A deeper dive into an email service failure

A few weeks ago, I wrote a blog post detailing a service failure I experienced via email. I had contacted the office that runs the indoor soccer league I play in to get my team’s schedule for the upcoming season. My blog post summarized the exchange and offered an analysis of what went wrong along with some tips for improving responses to customer service email.

What happened next was an unexpected surprise. A colleague emailed to point out what I could have done as a customer to receive better service. Over the next few weeks, I showed it to participants in several of my customer service classes and they had similar observations. (You can read the original post here and see if you can spot what I could have done better.)

A small misunderstanding
Many email service failures start with a small misunderstanding. The customer doesn’t provide enough detail in their email or perhaps explains the problem poorly and then the customer service rep misinterprets what the customer is looking for.

Of course, you can’t put the onus on your customers to improve their communication. What you can do is take the time to read each email and ensure you fully understand what’s being asked before responding.

Unseen pressures that lead to poor emailing
The big question then is why don’t people take more time to read and understand emails before responding? We know that these small misunderstandings can lead to unnecessary back and forth, wasted time, and ultimately customer aggravation. So why don’t companies do more to fix it?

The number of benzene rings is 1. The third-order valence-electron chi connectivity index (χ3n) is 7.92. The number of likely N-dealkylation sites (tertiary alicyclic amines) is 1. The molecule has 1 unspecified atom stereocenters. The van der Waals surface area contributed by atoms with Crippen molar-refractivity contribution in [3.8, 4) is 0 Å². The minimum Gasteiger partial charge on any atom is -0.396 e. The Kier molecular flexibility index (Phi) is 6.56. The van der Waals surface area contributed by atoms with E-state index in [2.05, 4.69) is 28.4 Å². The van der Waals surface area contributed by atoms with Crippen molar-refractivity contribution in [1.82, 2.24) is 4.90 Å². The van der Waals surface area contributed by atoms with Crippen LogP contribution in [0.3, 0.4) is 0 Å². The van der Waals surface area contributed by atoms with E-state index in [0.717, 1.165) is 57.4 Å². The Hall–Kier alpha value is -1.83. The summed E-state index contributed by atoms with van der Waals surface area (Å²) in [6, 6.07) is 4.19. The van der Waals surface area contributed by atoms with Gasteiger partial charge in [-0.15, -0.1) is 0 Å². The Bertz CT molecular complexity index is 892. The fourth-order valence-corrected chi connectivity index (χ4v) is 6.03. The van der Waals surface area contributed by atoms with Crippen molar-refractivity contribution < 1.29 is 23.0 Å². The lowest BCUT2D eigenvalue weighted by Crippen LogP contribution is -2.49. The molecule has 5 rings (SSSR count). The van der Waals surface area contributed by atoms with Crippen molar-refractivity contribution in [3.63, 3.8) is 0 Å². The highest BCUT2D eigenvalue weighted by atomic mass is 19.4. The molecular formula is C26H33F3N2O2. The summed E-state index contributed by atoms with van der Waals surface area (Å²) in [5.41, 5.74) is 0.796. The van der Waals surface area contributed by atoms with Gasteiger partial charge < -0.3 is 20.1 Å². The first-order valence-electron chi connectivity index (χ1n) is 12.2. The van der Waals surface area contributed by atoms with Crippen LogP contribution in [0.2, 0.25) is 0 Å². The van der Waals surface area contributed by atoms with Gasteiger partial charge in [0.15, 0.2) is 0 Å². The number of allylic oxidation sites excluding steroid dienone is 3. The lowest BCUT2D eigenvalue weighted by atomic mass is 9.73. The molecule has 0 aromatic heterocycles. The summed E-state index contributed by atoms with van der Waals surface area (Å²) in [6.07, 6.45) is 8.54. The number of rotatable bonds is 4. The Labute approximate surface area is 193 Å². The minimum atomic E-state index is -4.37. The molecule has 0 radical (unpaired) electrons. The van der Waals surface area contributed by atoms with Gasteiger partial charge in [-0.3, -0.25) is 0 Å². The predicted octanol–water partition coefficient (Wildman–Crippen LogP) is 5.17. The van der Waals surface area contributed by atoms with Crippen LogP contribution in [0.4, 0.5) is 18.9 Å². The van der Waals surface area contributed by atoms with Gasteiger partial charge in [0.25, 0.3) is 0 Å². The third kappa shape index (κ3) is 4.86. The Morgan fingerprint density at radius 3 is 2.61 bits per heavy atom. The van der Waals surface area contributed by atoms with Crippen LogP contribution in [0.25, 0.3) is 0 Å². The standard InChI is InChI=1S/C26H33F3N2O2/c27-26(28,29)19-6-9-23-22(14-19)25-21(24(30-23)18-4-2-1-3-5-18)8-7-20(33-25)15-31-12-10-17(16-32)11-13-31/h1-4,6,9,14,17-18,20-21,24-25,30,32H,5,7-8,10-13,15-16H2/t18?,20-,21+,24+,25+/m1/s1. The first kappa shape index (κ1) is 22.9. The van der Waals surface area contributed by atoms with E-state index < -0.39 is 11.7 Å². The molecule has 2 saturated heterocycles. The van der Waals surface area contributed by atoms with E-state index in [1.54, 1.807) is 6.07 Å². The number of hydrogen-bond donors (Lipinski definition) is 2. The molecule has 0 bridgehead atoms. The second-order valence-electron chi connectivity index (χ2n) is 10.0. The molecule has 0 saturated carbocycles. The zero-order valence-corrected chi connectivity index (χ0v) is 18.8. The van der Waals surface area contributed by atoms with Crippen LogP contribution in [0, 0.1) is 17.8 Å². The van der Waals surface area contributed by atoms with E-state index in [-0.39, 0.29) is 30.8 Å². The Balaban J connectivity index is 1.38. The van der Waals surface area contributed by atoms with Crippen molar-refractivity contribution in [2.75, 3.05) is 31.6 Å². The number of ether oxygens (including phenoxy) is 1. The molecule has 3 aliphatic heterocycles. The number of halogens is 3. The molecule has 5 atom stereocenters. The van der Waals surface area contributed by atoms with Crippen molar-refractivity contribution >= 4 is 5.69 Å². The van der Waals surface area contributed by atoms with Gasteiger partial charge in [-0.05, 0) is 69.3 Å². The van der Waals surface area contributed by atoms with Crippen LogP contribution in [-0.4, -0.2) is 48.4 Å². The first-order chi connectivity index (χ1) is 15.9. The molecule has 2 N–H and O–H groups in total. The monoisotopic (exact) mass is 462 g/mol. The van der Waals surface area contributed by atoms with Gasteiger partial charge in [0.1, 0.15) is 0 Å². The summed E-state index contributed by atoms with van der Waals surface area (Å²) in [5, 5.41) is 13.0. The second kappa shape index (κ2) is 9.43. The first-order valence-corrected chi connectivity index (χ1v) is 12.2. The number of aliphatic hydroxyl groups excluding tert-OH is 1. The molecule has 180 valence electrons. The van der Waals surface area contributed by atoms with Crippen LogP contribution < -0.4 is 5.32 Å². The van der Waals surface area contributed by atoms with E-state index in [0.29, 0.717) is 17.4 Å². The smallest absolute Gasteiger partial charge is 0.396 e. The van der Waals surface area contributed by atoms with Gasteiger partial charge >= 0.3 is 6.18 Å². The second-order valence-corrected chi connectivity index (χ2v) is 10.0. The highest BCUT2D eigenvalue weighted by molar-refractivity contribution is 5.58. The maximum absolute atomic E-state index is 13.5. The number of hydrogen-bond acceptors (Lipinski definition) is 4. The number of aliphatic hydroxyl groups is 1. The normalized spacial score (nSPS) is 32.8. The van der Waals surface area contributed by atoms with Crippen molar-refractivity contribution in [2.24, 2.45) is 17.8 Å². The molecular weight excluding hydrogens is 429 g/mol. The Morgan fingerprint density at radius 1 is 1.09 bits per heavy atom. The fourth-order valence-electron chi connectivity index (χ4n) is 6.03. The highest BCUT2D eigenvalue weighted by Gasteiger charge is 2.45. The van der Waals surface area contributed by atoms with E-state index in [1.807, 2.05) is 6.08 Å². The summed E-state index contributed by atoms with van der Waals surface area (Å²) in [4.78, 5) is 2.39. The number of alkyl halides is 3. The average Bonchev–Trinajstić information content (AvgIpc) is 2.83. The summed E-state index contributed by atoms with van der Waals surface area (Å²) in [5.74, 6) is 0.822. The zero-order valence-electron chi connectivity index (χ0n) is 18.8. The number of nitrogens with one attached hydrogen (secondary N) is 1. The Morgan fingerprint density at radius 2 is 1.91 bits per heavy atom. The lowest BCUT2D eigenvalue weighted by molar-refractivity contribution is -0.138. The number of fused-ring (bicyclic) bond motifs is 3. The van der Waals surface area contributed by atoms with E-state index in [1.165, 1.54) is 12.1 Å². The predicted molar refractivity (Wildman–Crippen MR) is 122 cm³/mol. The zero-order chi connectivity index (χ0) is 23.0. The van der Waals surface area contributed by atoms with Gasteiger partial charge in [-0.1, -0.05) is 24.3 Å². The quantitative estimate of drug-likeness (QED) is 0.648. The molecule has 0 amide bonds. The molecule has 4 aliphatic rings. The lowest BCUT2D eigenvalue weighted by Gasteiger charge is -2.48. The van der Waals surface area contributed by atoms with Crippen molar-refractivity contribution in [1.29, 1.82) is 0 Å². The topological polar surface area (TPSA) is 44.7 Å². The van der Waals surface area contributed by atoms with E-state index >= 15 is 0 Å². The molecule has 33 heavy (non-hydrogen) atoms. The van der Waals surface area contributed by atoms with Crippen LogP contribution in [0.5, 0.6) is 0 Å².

With the help of several participants in my training classes, I was able to put together a list of possible reasons why people don’t take enough time to properly respond to customer service emails.

  • Yabba Dabba Do. It’s late in the day and their brain has already clocked out.
  • Time crunch. They are rushing to get through a mountain of email.
  • Text happy. They learned all their emailing skills from text messaging.
  • Distractions. They are too distracted to give the email their full attention.
  • Reading skills. Their reading comprehension is less than what it needs to be.

I’m sure this is only a partial list of reasons why customer service reps don’t often take the time to see past small misunderstands and figure out what their customers really want. What other reasons would you add to the list?